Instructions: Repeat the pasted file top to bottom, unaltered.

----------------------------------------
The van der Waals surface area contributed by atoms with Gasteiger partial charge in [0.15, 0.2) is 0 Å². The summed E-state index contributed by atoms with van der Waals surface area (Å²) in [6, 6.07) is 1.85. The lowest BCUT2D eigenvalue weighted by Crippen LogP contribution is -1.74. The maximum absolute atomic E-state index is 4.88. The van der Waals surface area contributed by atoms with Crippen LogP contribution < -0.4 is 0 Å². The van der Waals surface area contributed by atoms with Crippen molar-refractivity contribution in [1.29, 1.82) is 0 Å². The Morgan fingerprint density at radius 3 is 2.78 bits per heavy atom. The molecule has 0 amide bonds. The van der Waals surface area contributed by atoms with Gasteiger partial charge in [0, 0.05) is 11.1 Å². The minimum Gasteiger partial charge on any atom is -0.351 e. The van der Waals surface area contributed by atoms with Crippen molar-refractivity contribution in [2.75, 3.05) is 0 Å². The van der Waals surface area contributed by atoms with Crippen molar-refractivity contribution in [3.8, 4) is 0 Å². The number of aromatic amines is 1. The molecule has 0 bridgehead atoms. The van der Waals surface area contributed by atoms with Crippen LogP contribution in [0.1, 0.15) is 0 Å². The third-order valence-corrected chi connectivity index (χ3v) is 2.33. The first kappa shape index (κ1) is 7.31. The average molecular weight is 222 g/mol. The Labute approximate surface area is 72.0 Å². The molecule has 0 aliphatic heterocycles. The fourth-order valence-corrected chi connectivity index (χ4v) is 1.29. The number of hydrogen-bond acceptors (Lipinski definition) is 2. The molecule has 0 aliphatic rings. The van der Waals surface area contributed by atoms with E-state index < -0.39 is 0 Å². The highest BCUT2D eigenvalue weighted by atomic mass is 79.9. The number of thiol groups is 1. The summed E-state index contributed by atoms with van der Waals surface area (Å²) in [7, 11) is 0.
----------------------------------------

The van der Waals surface area contributed by atoms with Gasteiger partial charge in [0.15, 0.2) is 0 Å². The summed E-state index contributed by atoms with van der Waals surface area (Å²) in [6, 6.07) is 1.85. The lowest BCUT2D eigenvalue weighted by Crippen LogP contribution is -1.74. The maximum absolute atomic E-state index is 4.88. The van der Waals surface area contributed by atoms with Crippen LogP contribution < -0.4 is 0 Å². The van der Waals surface area contributed by atoms with Crippen molar-refractivity contribution in [1.29, 1.82) is 0 Å². The Morgan fingerprint density at radius 3 is 2.78 bits per heavy atom. The molecule has 0 amide bonds. The van der Waals surface area contributed by atoms with Gasteiger partial charge in [0, 0.05) is 11.1 Å². The minimum Gasteiger partial charge on any atom is -0.351 e. The van der Waals surface area contributed by atoms with Crippen molar-refractivity contribution in [2.75, 3.05) is 0 Å². The van der Waals surface area contributed by atoms with Crippen molar-refractivity contribution in [3.8, 4) is 0 Å². The number of aromatic amines is 1. The molecule has 0 bridgehead atoms. The van der Waals surface area contributed by atoms with Crippen LogP contribution in [0.1, 0.15) is 0 Å². The third-order valence-corrected chi connectivity index (χ3v) is 2.33. The first kappa shape index (κ1) is 7.31. The average molecular weight is 222 g/mol. The Labute approximate surface area is 72.0 Å². The molecule has 0 aliphatic heterocycles. The fourth-order valence-corrected chi connectivity index (χ4v) is 1.29. The number of hydrogen-bond acceptors (Lipinski definition) is 2. The molecule has 0 aliphatic rings. The van der Waals surface area contributed by atoms with E-state index < -0.39 is 0 Å². The highest BCUT2D eigenvalue weighted by atomic mass is 79.9. The number of thiol groups is 1. The summed E-state index contributed by atoms with van der Waals surface area (Å²) in [7, 11) is 0.